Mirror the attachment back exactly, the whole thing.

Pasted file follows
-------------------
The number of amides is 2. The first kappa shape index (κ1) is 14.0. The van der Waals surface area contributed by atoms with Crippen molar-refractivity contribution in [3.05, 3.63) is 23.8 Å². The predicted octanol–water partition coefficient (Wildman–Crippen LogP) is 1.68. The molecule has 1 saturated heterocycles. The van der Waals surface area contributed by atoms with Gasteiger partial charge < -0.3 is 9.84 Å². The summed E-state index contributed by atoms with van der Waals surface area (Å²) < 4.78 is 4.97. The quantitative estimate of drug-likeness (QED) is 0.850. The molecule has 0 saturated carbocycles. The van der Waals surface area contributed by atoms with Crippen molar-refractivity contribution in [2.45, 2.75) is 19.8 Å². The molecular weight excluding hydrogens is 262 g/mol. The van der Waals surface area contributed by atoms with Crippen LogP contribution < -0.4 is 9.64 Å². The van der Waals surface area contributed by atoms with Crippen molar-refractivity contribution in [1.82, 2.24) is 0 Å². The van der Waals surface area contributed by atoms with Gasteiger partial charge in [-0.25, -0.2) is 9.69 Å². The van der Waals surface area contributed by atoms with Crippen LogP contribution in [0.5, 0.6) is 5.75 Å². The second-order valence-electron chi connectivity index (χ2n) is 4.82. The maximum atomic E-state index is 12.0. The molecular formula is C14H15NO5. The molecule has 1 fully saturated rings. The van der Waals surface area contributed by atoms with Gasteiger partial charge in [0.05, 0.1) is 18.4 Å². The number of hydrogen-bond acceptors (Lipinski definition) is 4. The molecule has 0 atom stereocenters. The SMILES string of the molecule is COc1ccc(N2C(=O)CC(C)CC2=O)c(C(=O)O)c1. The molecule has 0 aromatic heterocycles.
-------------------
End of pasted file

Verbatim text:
The number of amides is 2. The first kappa shape index (κ1) is 14.0. The van der Waals surface area contributed by atoms with Crippen molar-refractivity contribution in [3.05, 3.63) is 23.8 Å². The predicted octanol–water partition coefficient (Wildman–Crippen LogP) is 1.68. The molecule has 1 saturated heterocycles. The van der Waals surface area contributed by atoms with Gasteiger partial charge < -0.3 is 9.84 Å². The summed E-state index contributed by atoms with van der Waals surface area (Å²) < 4.78 is 4.97. The quantitative estimate of drug-likeness (QED) is 0.850. The molecule has 0 saturated carbocycles. The van der Waals surface area contributed by atoms with Crippen molar-refractivity contribution in [2.45, 2.75) is 19.8 Å². The molecular weight excluding hydrogens is 262 g/mol. The van der Waals surface area contributed by atoms with Crippen LogP contribution < -0.4 is 9.64 Å². The van der Waals surface area contributed by atoms with Crippen molar-refractivity contribution in [1.82, 2.24) is 0 Å². The van der Waals surface area contributed by atoms with Gasteiger partial charge in [-0.25, -0.2) is 9.69 Å². The van der Waals surface area contributed by atoms with Crippen LogP contribution in [0.5, 0.6) is 5.75 Å². The second-order valence-electron chi connectivity index (χ2n) is 4.82. The maximum atomic E-state index is 12.0. The molecular formula is C14H15NO5. The molecule has 1 fully saturated rings. The van der Waals surface area contributed by atoms with Gasteiger partial charge in [0.05, 0.1) is 18.4 Å². The number of hydrogen-bond acceptors (Lipinski definition) is 4. The molecule has 0 atom stereocenters. The SMILES string of the molecule is COc1ccc(N2C(=O)CC(C)CC2=O)c(C(=O)O)c1. The molecule has 0 aromatic heterocycles.